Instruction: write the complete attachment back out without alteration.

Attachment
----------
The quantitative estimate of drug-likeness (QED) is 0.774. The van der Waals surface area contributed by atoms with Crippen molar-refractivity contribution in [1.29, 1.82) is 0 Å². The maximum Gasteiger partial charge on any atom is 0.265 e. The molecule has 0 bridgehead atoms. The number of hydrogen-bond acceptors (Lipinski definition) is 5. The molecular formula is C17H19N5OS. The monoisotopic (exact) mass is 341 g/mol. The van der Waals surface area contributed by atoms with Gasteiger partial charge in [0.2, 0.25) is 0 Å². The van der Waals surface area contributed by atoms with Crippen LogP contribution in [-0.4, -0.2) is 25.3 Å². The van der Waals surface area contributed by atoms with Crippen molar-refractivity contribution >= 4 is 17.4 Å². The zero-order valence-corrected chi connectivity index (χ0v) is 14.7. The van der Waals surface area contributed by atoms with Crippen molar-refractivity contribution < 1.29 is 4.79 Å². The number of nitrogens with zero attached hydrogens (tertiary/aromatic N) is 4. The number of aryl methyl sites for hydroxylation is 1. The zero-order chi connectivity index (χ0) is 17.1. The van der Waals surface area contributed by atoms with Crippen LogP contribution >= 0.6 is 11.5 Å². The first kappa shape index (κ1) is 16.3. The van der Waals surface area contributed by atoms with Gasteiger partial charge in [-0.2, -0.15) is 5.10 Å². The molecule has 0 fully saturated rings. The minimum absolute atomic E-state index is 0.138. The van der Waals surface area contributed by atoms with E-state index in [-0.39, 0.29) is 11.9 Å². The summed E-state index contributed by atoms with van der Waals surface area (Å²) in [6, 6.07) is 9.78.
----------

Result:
The quantitative estimate of drug-likeness (QED) is 0.774. The van der Waals surface area contributed by atoms with Crippen molar-refractivity contribution in [1.29, 1.82) is 0 Å². The maximum Gasteiger partial charge on any atom is 0.265 e. The molecule has 0 bridgehead atoms. The number of hydrogen-bond acceptors (Lipinski definition) is 5. The molecular formula is C17H19N5OS. The monoisotopic (exact) mass is 341 g/mol. The van der Waals surface area contributed by atoms with Gasteiger partial charge in [0.2, 0.25) is 0 Å². The van der Waals surface area contributed by atoms with Crippen LogP contribution in [-0.4, -0.2) is 25.3 Å². The van der Waals surface area contributed by atoms with Crippen molar-refractivity contribution >= 4 is 17.4 Å². The zero-order valence-corrected chi connectivity index (χ0v) is 14.7. The van der Waals surface area contributed by atoms with Crippen molar-refractivity contribution < 1.29 is 4.79 Å². The number of nitrogens with zero attached hydrogens (tertiary/aromatic N) is 4. The number of aryl methyl sites for hydroxylation is 1. The zero-order chi connectivity index (χ0) is 17.1. The van der Waals surface area contributed by atoms with Crippen LogP contribution >= 0.6 is 11.5 Å². The first kappa shape index (κ1) is 16.3. The van der Waals surface area contributed by atoms with Gasteiger partial charge in [-0.2, -0.15) is 5.10 Å². The molecule has 0 fully saturated rings. The minimum absolute atomic E-state index is 0.138. The van der Waals surface area contributed by atoms with E-state index in [-0.39, 0.29) is 11.9 Å². The summed E-state index contributed by atoms with van der Waals surface area (Å²) in [6, 6.07) is 9.78.